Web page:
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If sentences vary too widely, courts should make corrections

Joseph Donovan in 2009.
Joseph Donovan in 2009.File/The Boston Globe/Boston Globe

JOSEPH DONOVAN has served 18 years in prison for his role in the 1992 stabbing murder of Yngve Raustein, an MIT student from Norway. Donovan has had time to evaluate, change, and come to terms with his actions. The question is whether the justice system is capable of similar reflection.

Donovan didn’t kill Raustein. No one disputes that fact. The killer — Shon McHugh — stabbed Raustein in what can only be described as a thrill kill. But McHugh was a juvenile at the time, and the justice system saw fit to release him from prison in 2003 after he served just 11 years. Donovan, meanwhile, is serving a life sentence without the possibility of parole for having instigated the assault that led to the murder. The disparity of these sentences gnaws at many observers all the more because Donovan had turned 17 — the age of adulthood for criminal law purposes — just a few weeks before the crime. But for that handful of days, he would have been freed long ago.


Donovan, now 36, is not a victim of a wrongful conviction. Nor is his sentence an egregious miscarriage of justice. But he is an example of how a combination of bad luck, poor legal advice, and mandatory sentencing can bring about grossly disproportionate results. Governor Patrick could correct the imbalance by commuting Donovan’s sentence. But many people would reserve commutation for more extreme cases.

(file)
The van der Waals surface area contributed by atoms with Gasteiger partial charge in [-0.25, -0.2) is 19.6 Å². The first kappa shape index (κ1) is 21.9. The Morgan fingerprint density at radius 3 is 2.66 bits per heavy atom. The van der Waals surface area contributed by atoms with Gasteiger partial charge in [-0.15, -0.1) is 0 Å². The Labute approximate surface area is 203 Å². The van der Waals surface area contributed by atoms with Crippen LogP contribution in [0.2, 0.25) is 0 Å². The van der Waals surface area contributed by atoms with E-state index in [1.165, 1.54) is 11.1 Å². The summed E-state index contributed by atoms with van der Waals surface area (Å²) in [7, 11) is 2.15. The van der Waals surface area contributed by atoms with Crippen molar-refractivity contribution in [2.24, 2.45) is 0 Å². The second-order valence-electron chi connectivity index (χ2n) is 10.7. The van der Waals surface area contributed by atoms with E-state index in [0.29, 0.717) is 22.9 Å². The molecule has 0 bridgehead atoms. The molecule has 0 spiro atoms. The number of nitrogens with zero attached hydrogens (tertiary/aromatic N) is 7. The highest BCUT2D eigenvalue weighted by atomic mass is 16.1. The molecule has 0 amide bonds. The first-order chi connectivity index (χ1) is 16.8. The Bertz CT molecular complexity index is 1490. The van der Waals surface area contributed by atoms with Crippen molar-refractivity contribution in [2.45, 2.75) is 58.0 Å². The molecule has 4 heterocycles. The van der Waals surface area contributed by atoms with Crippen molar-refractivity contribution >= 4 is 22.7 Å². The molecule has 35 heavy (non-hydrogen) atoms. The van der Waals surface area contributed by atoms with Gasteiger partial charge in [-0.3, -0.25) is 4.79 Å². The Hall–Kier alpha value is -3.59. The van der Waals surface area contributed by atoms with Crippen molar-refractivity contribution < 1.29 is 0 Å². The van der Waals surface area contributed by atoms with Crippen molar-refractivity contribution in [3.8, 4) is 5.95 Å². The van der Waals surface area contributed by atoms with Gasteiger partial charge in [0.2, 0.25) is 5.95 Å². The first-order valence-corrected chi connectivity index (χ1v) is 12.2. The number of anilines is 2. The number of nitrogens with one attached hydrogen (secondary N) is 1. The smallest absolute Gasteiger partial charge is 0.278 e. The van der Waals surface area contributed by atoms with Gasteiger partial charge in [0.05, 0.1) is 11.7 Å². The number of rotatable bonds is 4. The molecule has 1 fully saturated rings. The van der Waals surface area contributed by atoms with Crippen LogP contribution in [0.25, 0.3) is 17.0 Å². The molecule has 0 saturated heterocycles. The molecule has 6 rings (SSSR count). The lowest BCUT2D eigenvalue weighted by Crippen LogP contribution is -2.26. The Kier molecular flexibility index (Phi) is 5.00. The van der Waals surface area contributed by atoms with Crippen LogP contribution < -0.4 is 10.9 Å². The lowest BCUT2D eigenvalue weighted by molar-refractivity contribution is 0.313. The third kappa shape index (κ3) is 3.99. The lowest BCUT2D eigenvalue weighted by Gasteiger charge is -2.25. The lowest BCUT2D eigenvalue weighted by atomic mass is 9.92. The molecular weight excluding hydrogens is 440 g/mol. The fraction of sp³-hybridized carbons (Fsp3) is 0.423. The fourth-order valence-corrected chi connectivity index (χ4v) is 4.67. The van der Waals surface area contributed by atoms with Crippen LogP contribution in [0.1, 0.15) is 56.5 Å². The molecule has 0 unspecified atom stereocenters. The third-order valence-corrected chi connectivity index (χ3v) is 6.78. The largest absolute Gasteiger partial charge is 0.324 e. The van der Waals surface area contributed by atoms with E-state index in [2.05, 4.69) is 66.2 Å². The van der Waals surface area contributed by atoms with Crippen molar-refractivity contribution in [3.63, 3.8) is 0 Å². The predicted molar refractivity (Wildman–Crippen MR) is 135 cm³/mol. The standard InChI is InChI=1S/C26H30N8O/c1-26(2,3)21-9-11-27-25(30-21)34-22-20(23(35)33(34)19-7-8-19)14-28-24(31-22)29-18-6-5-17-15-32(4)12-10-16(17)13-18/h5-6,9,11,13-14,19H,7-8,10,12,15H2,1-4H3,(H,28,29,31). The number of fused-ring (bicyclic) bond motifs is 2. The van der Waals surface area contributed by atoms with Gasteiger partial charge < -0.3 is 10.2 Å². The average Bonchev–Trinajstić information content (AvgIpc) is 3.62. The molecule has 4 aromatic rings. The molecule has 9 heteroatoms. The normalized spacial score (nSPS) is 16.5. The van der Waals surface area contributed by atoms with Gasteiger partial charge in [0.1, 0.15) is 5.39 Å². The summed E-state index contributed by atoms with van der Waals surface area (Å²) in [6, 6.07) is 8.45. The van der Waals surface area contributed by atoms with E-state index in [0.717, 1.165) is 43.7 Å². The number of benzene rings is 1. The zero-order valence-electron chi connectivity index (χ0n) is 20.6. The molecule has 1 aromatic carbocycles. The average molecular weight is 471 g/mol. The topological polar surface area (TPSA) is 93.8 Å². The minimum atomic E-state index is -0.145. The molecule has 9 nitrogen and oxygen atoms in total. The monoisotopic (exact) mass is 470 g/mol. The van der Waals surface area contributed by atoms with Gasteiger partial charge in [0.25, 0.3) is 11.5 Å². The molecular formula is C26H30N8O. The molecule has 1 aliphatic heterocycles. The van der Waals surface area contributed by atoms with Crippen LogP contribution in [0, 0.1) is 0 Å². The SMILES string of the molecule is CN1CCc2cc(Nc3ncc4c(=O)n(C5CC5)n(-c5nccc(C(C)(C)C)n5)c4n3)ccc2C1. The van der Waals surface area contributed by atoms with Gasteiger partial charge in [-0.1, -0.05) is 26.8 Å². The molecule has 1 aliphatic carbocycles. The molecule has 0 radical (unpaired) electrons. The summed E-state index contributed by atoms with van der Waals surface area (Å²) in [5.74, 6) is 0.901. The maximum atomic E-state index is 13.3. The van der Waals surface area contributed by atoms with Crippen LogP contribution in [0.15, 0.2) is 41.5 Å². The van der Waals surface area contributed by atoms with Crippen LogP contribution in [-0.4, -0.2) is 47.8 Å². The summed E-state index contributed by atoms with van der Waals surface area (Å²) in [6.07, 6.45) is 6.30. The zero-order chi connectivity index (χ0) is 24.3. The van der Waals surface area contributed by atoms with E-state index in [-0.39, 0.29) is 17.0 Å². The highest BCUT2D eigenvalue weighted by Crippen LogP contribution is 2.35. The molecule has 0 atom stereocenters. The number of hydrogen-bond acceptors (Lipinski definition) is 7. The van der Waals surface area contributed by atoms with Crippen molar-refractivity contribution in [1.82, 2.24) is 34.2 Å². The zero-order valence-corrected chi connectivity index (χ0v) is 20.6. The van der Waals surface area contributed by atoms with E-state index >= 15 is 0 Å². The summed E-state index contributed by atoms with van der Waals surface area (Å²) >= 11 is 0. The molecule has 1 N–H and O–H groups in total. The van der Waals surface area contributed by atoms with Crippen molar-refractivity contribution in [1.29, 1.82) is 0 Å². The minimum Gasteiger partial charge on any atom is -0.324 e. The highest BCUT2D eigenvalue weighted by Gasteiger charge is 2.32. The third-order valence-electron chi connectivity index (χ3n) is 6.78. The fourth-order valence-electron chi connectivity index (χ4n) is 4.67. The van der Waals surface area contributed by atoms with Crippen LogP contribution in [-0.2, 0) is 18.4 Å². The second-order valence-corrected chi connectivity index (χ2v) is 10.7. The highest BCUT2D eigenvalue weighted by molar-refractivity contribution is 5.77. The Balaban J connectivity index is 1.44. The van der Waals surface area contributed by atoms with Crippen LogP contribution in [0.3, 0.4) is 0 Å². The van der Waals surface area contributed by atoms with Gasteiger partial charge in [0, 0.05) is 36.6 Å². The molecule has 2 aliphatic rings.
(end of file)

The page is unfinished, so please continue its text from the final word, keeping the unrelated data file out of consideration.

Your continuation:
A better option for Donovan and, potentially, for others caught in similar situations would be for prosecutors and judges of Middlesex County to review the case with an eye toward reducing the sentence, which would at least give Donovan a chance to apply for parole. There is a special rule of criminal procedure - 25 (b)(2) - that allows judges to substitute a reduced charge in place of the jury’s verdict, even years later.


This rule hasn’t been used frequently. But judges in Massachusetts can and should intervene if they believe that a punishment is disproportionate to the weight of the evidence. Far better for the courts themselves to review disproportionate sentences than to rely on the governor to commute sentences. Those who go to work in the legal system every day know which sentences are appropriate - and which are more accidents of fate.